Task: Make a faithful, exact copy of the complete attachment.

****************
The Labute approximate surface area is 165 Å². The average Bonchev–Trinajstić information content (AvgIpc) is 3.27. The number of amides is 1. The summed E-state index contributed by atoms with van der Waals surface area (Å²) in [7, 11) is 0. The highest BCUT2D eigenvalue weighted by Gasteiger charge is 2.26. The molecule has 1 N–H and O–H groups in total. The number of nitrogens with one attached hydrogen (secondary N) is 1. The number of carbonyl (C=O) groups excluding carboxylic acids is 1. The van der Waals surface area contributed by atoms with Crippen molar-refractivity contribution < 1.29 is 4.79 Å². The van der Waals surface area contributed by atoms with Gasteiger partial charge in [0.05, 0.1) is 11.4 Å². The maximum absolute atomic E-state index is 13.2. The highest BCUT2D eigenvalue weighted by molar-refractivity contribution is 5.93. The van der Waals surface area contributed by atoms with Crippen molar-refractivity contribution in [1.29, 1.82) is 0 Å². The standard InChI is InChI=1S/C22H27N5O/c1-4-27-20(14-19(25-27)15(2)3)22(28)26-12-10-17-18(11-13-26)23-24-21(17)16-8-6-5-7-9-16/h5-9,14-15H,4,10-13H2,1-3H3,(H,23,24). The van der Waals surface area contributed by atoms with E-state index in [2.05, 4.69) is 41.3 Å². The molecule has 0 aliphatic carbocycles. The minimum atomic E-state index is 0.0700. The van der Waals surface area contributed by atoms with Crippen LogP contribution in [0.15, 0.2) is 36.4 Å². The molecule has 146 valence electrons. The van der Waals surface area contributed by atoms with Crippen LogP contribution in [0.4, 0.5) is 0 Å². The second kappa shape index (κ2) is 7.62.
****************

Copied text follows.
The Labute approximate surface area is 165 Å². The average Bonchev–Trinajstić information content (AvgIpc) is 3.27. The number of amides is 1. The summed E-state index contributed by atoms with van der Waals surface area (Å²) in [7, 11) is 0. The highest BCUT2D eigenvalue weighted by Gasteiger charge is 2.26. The molecule has 1 N–H and O–H groups in total. The number of nitrogens with one attached hydrogen (secondary N) is 1. The number of carbonyl (C=O) groups excluding carboxylic acids is 1. The van der Waals surface area contributed by atoms with Crippen molar-refractivity contribution < 1.29 is 4.79 Å². The van der Waals surface area contributed by atoms with Gasteiger partial charge in [0.05, 0.1) is 11.4 Å². The maximum absolute atomic E-state index is 13.2. The highest BCUT2D eigenvalue weighted by molar-refractivity contribution is 5.93. The van der Waals surface area contributed by atoms with Crippen molar-refractivity contribution in [1.29, 1.82) is 0 Å². The standard InChI is InChI=1S/C22H27N5O/c1-4-27-20(14-19(25-27)15(2)3)22(28)26-12-10-17-18(11-13-26)23-24-21(17)16-8-6-5-7-9-16/h5-9,14-15H,4,10-13H2,1-3H3,(H,23,24). The van der Waals surface area contributed by atoms with E-state index in [2.05, 4.69) is 41.3 Å². The molecule has 0 aliphatic carbocycles. The minimum atomic E-state index is 0.0700. The van der Waals surface area contributed by atoms with Crippen LogP contribution in [0.15, 0.2) is 36.4 Å². The molecule has 146 valence electrons. The van der Waals surface area contributed by atoms with Crippen LogP contribution in [0.4, 0.5) is 0 Å². The second kappa shape index (κ2) is 7.62.